Isoform 1c of sterol regulatory element binding protein is less active than isoform 1a in livers of transgenic mice and in cultured cells

Hitoshi Shimano, Jay D Horton, Iichiro Shimomura, Robert E Hammer, Michael S Brown, Joseph L Goldstein

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684 Scopus citations


We have produced transgenic mice whose livers express a dominant positive NH2-terminal fragment of sterol regulatory element binding protein- 1c (SREBP-1c). Unlike full-length SREBP-1c, the NH2-terminal fragment enters the nucleus without a requirement for proteolytic release from cell membranes, and hence it is immune to downregulation by sterols. We compared SREBP-1c transgenic mice with a line of transgenic mice that produces an equal amount of the NH2-terminal fragment of SREBP-1a. SREBP-1a and -1c are alternate transcripts from a single gene that differ in the first exon, which encodes part of an acidic activation domain. The 1a protein contains a long activation domain with 12 negatively charged amino acids, whereas the 1c protein contains a short activation domain with only 6 such amino acids. As previously reported, livers of the SREBP-1a transgenic mice were massively enlarged, owing to accumulation of triglycerides and cholesterol. SREBP-1c transgenic livers were only slightly enlarged with only a moderate increase in triglycerides, but not cholesterol. The mRNAs for the LDL receptor and several cholesterol biosynthetic enzymes were elevated in SREBP-1a transgenic mice, but not in 1c transgenic mice. The mRNAs for fatty acid synthase and acetyl CoA carboxylase were elevated 9- and 16-fold in la animals, but only 2- and 4-fold in 1c animals. Experiments with transfected cells confirmed that SREBP-1c is a much weaker activator of transcription than SREBP-1a when both are expressed at levels approximating those found in nontransfected cells. SREBP-1c became a strong activator only when expressed at supraphysiologic levels. We conclude that SREBP-la is the most active form of SREBP-1 and that SREBP-1c may be produced when cells require a lower rate of transcription of genes regulating cholesterol and fatty acid metabolism.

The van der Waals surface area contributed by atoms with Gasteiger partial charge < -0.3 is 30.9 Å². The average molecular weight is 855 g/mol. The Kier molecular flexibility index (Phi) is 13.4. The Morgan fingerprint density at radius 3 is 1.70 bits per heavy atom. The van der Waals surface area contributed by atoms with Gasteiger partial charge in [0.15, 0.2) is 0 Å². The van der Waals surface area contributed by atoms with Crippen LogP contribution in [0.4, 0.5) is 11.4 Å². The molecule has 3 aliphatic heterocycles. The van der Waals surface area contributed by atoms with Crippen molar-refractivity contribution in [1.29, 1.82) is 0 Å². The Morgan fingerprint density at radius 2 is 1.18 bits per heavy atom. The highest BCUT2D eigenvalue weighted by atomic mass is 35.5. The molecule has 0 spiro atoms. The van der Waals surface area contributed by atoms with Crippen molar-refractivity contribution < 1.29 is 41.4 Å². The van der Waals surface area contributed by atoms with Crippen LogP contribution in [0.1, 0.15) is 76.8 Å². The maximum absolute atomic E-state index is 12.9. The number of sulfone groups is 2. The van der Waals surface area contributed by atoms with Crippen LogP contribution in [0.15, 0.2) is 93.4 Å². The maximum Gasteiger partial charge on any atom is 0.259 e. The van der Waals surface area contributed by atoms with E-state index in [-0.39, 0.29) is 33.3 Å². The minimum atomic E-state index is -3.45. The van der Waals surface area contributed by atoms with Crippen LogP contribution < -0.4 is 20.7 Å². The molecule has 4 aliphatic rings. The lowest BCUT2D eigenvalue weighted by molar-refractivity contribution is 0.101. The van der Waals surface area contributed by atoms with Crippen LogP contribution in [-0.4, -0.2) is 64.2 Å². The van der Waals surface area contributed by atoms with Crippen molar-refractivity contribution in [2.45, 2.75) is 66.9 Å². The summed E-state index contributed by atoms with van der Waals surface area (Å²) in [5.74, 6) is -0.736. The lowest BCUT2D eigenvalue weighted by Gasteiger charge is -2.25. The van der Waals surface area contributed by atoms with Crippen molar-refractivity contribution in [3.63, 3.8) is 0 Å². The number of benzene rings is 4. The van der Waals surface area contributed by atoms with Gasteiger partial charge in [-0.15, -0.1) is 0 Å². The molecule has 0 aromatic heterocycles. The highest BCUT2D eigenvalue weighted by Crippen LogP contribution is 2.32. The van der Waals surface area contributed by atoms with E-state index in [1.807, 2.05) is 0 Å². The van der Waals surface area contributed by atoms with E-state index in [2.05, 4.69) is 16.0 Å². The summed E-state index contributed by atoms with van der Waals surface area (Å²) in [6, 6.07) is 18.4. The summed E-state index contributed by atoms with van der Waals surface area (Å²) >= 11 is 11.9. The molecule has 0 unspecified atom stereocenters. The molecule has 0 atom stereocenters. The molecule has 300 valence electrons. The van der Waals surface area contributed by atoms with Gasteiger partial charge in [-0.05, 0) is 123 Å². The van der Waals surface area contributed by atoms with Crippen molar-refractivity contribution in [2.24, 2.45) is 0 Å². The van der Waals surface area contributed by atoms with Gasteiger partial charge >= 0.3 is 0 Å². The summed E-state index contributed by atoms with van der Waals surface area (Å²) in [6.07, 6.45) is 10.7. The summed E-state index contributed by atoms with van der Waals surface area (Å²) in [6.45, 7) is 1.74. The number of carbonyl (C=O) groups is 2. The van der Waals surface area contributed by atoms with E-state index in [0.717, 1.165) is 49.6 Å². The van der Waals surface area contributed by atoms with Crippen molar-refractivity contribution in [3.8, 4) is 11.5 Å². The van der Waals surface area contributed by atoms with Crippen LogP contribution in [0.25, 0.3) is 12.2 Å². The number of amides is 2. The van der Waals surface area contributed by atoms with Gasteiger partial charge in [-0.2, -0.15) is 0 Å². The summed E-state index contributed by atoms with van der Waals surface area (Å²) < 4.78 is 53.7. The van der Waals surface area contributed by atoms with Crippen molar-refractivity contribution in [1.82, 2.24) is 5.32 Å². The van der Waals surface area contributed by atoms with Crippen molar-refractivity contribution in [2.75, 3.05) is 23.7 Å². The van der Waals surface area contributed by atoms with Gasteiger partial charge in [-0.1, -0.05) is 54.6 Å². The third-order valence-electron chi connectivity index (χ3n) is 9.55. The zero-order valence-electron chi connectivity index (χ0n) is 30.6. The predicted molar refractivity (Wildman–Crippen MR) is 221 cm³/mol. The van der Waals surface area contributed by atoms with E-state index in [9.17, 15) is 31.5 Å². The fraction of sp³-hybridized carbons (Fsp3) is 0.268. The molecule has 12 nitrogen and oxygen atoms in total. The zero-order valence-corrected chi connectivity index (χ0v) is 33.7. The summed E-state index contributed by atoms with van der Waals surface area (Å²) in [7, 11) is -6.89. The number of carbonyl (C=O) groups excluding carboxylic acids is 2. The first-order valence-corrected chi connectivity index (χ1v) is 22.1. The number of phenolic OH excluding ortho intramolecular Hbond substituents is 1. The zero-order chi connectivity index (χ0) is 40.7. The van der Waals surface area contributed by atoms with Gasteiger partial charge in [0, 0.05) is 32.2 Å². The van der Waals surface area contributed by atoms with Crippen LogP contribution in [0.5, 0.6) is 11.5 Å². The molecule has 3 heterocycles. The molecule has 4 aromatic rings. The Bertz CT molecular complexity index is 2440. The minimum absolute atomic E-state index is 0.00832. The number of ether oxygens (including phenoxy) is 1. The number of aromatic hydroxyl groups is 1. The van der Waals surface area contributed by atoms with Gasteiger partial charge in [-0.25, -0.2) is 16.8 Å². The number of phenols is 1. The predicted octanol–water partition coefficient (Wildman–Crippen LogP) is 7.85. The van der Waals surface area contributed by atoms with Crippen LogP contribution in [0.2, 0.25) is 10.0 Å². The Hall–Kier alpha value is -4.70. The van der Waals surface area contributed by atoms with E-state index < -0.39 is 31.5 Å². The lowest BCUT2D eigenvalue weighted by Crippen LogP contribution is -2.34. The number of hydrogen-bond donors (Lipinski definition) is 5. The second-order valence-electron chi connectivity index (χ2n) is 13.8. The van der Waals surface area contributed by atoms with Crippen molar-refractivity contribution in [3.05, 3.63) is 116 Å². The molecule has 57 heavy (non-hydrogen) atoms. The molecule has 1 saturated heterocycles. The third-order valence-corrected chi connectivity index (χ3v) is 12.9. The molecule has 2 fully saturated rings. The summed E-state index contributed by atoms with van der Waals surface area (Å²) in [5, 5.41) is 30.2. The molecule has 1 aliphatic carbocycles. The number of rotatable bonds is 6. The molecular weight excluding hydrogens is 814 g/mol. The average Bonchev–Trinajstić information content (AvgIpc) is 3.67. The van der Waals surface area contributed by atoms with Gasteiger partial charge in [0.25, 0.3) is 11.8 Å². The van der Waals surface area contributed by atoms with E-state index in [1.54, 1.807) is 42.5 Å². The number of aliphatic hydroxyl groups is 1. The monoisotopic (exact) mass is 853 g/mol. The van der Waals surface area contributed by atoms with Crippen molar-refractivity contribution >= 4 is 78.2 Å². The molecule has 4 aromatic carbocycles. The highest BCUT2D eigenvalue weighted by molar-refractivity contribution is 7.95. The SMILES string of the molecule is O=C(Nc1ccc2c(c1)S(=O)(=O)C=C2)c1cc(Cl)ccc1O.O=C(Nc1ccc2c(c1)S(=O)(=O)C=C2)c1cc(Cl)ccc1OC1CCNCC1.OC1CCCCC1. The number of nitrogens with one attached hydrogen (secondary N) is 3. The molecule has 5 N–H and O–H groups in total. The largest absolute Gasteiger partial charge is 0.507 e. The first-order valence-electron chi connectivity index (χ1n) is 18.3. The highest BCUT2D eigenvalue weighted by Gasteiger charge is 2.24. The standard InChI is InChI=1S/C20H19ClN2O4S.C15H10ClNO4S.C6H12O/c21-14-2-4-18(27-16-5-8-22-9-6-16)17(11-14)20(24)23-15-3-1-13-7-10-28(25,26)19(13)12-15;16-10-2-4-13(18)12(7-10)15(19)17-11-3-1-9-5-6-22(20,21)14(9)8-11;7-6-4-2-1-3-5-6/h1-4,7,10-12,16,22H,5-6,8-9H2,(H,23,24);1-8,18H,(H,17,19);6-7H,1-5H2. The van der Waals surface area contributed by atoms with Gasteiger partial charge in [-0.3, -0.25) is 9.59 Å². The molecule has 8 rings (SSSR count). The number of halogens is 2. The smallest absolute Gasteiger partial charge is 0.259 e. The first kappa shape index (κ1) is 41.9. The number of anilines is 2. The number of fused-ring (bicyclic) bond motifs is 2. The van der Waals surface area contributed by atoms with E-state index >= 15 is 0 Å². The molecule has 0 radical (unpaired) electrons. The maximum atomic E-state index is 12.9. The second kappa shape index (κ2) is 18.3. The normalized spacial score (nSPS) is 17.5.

Original languageEnglish (US)
Pages (from-to)846-854
Number of pages9
JournalJournal of Clinical Investigation
Issue number5
StatePublished - Mar 1 1997


  • SREBP-1
  • alternative splicing
  • cholesterol
  • fatty acids
  • transgenic mice

ASJC Scopus subject areas

  • Medicine(all)


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